Email is an important tool for marketing and attracting new customers. Around 60% of users suggest that marketing e-mails impact their buying decisions. However, as privacy issues have become more critical, emailing your message has become harder.
Don’t worry if you have been identified as spam. By adhering to certain best practices, you can ensure that the email you send reaches its intended recipient, but also increase open rates and increase the impact of your messages.
In this piece, we’ll discuss how emails eventually wind up in spam, and how we can avoid it going forward.
That seems like a lot to cover, let’s get started.
Why is my email moving to spam? (3 separate reasons),
Emails can be labeled as spam for different reasons such as keywords activating spam filters, incorrect authorization, and more.
Let’s address the most popular situations and the choices provided to create that your message is delivered to the inbox.
1) Your emails were labeled as spam by your recipients
A great percentage of your emails are in spam because your recipients added you to their spam folder.
Despite you sending a very powerful and impactful message to recipients, they can mark you as spam as necessary to recycle up a cluttered inbox.
They may have forgotten the intent of their subscription to your list, or made a mistake in subscribing.
Unfortunately, if more of your emails get flagged by people, this can cause your messages to be automatically deleted.
This implies that emails may probably look like spam, even to those recipients who have not identified you as a spammer before. Spam is particularly prevalent in Gmail, Outlook, Yahoo, and other platforms with heavy reliance on artificial intelligence.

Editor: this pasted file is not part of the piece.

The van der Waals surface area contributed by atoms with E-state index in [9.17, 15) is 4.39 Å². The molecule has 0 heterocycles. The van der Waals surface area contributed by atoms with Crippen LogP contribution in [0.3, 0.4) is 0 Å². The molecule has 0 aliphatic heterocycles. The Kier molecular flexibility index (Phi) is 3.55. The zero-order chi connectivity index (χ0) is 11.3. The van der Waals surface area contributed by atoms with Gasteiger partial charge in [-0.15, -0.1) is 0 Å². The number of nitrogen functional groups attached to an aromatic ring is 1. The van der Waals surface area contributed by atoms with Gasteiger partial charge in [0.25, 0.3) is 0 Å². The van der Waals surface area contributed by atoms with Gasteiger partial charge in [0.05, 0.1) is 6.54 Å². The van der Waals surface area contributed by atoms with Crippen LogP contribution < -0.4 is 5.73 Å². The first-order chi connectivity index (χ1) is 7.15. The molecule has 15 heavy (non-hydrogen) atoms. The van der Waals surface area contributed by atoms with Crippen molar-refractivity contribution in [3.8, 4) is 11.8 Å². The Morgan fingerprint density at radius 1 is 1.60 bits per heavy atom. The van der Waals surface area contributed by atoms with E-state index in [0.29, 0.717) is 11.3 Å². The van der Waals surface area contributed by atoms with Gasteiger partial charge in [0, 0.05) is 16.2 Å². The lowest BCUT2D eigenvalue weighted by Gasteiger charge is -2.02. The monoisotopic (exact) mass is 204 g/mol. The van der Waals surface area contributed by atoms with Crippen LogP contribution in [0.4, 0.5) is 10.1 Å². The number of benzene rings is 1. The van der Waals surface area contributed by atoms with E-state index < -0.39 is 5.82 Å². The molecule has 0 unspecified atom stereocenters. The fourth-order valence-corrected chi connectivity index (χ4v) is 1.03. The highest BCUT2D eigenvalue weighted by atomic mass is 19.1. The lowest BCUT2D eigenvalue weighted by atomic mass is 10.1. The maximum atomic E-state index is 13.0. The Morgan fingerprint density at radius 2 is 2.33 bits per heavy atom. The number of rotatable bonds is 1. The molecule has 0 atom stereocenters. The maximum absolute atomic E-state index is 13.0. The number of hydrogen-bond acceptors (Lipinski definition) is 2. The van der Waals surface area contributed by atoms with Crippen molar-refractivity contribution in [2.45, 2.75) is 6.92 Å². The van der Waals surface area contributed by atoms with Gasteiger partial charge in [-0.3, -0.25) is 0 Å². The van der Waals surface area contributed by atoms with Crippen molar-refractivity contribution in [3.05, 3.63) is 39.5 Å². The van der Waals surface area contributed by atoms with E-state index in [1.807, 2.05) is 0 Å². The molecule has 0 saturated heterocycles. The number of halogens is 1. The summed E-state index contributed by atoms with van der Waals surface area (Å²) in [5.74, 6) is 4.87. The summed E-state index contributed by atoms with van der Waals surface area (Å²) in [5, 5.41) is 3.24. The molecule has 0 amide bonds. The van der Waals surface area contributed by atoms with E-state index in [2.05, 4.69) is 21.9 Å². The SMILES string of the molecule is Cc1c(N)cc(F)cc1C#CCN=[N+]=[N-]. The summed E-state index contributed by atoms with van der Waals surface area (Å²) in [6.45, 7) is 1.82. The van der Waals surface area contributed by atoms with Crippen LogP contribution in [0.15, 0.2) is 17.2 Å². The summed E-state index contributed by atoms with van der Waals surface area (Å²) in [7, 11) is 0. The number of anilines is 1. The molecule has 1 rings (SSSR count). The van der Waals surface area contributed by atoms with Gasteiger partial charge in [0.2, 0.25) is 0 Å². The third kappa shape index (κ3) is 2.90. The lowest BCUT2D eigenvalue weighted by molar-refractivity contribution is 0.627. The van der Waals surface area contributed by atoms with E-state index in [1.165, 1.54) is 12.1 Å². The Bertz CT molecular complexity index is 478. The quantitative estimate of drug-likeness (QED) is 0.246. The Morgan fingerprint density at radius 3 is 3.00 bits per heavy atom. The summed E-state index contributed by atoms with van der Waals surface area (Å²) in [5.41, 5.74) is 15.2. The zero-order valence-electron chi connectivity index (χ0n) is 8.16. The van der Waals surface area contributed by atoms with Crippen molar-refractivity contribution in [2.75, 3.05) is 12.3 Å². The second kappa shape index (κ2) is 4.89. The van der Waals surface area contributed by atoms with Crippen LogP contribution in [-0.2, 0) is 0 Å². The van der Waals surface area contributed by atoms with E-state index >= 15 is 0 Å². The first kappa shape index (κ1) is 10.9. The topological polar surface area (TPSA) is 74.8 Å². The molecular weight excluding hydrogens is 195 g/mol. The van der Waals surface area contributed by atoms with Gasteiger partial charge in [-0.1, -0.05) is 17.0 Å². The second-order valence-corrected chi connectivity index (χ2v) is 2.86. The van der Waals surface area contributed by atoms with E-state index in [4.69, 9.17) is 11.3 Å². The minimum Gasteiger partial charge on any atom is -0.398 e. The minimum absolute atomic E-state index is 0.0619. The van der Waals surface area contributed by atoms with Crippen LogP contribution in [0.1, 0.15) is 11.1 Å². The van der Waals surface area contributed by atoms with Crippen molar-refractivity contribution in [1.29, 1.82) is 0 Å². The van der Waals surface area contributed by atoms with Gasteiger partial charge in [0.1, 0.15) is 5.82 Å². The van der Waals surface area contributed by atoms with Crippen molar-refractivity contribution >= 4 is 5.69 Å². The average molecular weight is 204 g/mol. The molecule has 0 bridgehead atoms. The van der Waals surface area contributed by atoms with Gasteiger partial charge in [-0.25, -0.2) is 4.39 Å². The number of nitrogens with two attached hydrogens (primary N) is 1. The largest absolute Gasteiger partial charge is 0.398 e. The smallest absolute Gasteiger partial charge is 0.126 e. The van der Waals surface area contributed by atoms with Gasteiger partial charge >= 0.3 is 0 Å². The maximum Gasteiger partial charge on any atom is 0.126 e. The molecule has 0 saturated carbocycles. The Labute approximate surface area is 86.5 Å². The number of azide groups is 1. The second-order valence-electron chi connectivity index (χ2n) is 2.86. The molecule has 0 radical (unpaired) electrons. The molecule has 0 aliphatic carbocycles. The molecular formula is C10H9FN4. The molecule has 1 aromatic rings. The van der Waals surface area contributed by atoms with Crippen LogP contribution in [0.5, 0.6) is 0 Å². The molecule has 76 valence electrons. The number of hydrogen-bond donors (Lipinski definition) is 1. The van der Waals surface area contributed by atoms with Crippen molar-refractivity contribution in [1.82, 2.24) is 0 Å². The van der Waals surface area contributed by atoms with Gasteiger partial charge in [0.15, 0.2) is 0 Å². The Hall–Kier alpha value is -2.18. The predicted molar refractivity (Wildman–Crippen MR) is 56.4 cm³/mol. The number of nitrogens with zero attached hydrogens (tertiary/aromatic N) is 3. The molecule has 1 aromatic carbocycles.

After the email is sent, there is nothing that can be done to keep it from being identified as spam.
You should make sure your content is high-quality and closely observe best practices for email marketing so no one perceives your email marketing as spam. You should minimize the risk anyone would take your correspondence the wrong way. We’ll clarify how some of these techniques are used.
2) You are not meeting valid HTML requirements.
Although text emails are reasonably straightforward, they may not be a viable choice even for businesses like e-commerce stores as they might lead to lower interaction as compared to emails that involve branding, photos, and other HTML elements.
However, if you use HTML code in your posts, you must obey an essential rule to guarantee that your message isn’t filtered.
Please follow the Html best practices for messages that are supported by Mailchimp.
It’s essential to keep the maximum width of the e-mail between 600 and 800 pixels. This means that the program can be interpreted quickly, and behaves well in email client preview windows.
Assume that photos will be obscured by users and that there might be sensitive information whose identity is hidden.
Ensure your messages are designed for phones. It’s a very smart idea to build something with a mobile-first approach these days. That means thumb-friendly buttons, tiny photos that won’t overwhelm mobile networks, and email-safe fonts that are visible on tiny screens.
When choosing fonts, you would also want to make sure the ones you pick are cross-platform and easy enough to read from various devices. Verdana, Helvetica, and Georgia are all good choices.
It’s important to have most of your emails’ text material, and not write too much HTML. Your organization’s identity and a simple pop of color will improve your customer’s engagement levels and draw people in.
4) You do not have the permission of your recipients.
Internet privacy laws such as the European GDPR mandate that users’ informed consent be obtained prior to sending emails. That means you cannot buy any email lists so you can immediately get access to a group of contacts (this is not a good idea for other motives, as well, like bad targeting).
However, the law also specifically specifies that even “users who provide their email addresses on your site need to explicitly tell you that they want to receive emails from you, especially if they’re a citizen of the EU”. This can exist in the way of a disclaimer during account formation or on your contact form, or it may be a checkbox that users need to tick to show their willingness.
Even if this isn’t currently needed in the United States, it’s always still best practice. People get several emails these days, and if your messages start appearing in someone’s inbox without them asking them, there is a fair chance they will be considered spam.